Salem (sometimes also labeled Salem U.K. to distinguish themselves from the Israeli thrash band going by the same name) is a classic UK hard rock band that originally was considered to be part of the NWOBHM movement. But to me, they always were a bit more melodic compared to many of their contemporaries. In my opinion, the influences of Deep Purple and Rainbow shine through in the band’s current musical output whereas many of the NWOBHM drew a lot of influence and attitude from the punk movement. This special gift of writing a great hook or inventing an infectious vocal melody is something the band has always been equipped with. During the band’s first stint that lasted from the formative year of 1979 through to 1983, Salem recorded several demo tapes and one 7″ vinyl single in 1981. Salem has its origins in Kingston upon Hull (also home of the great Hair Metal Heaven festival by the way) on the east coast of England’s region of the Midlands. Originally the band was formed around the two Pauls, the former Ethel the Frog members, Paul Tognola (vocals and guitar) and Paul Conyers (drums) of which none remain in the band today. However, they soon recruited bass player Adrian Jenkinson and in early 1980 riff master Paul Macnamara joined the band – both which remain in the band today. In 1981 current singer Simon Saxby joined as a replacement for the stray Paul Tognola. Not long thereafter Paul Conyers also left and was replaced by another Paul (Mendham). There was still something missing in the Salem sound and the band added a second guitarist and (along with Paul Macnamara) chief songwriter in Mark Allison. The addition of Mark added depth and the twin harmonies to the sound.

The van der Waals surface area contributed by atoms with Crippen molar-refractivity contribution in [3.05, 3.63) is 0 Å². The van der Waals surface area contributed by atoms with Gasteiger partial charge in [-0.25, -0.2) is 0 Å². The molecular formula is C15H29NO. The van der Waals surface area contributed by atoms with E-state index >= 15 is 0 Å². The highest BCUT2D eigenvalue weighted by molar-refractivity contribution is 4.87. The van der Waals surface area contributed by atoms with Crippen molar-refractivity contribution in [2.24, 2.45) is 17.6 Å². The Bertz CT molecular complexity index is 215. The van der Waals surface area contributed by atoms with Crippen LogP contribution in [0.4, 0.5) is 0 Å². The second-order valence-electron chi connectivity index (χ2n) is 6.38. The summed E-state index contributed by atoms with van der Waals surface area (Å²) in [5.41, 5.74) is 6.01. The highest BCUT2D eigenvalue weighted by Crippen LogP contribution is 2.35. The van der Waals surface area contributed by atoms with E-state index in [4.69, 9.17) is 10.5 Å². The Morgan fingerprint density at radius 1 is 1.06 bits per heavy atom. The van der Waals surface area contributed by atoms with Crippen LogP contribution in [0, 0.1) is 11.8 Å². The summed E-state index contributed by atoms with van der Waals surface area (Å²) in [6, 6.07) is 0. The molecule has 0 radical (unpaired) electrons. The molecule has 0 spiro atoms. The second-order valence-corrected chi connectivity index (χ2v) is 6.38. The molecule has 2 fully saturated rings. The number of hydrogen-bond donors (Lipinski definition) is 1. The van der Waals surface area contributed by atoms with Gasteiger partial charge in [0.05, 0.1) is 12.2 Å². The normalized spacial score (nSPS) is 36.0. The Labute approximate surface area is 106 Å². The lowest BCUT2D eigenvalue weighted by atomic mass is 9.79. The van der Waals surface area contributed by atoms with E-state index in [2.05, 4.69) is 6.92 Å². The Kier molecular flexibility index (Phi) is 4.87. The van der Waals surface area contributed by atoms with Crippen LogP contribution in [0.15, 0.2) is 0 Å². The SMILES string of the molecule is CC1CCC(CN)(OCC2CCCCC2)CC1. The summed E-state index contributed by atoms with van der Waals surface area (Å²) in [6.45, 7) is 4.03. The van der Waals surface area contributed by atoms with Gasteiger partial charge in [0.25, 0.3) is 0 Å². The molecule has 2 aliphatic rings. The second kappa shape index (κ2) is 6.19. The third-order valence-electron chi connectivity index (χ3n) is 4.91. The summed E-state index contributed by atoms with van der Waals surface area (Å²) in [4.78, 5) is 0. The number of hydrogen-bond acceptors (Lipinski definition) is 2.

The band gigged around the Hull area in particular and the UK in general, building a strong and loyal following. In March of 1983 Salem recorded its final demo tape which contained epic songs with their signature of powerful melodies – a legacy later carried on in the 21 st Century. Disillusioned with not getting enough label interest and/or a recording contract they went their separate ways. The saga could have ended there but fortunately, it does not. So when German label High Roller Records got in touch and asked if they could release all the joint recorded output on vinyl and CD in 2009 the band became aware that there was still a demand for Salem‘s music. All members had remained in the music business and played in different bands so the skill was still there. When Paul Macnamara uploaded the some of the band’s songs on Myspace the interest surprised him and the rest of the band. It was an easy decision to put the band back together again. The challenge was that now they were all living in different parts of the UK. The logistical challenge of songwriting, rehearsing and recording persists to this day with Paul in Bristol and Simon living in Kent.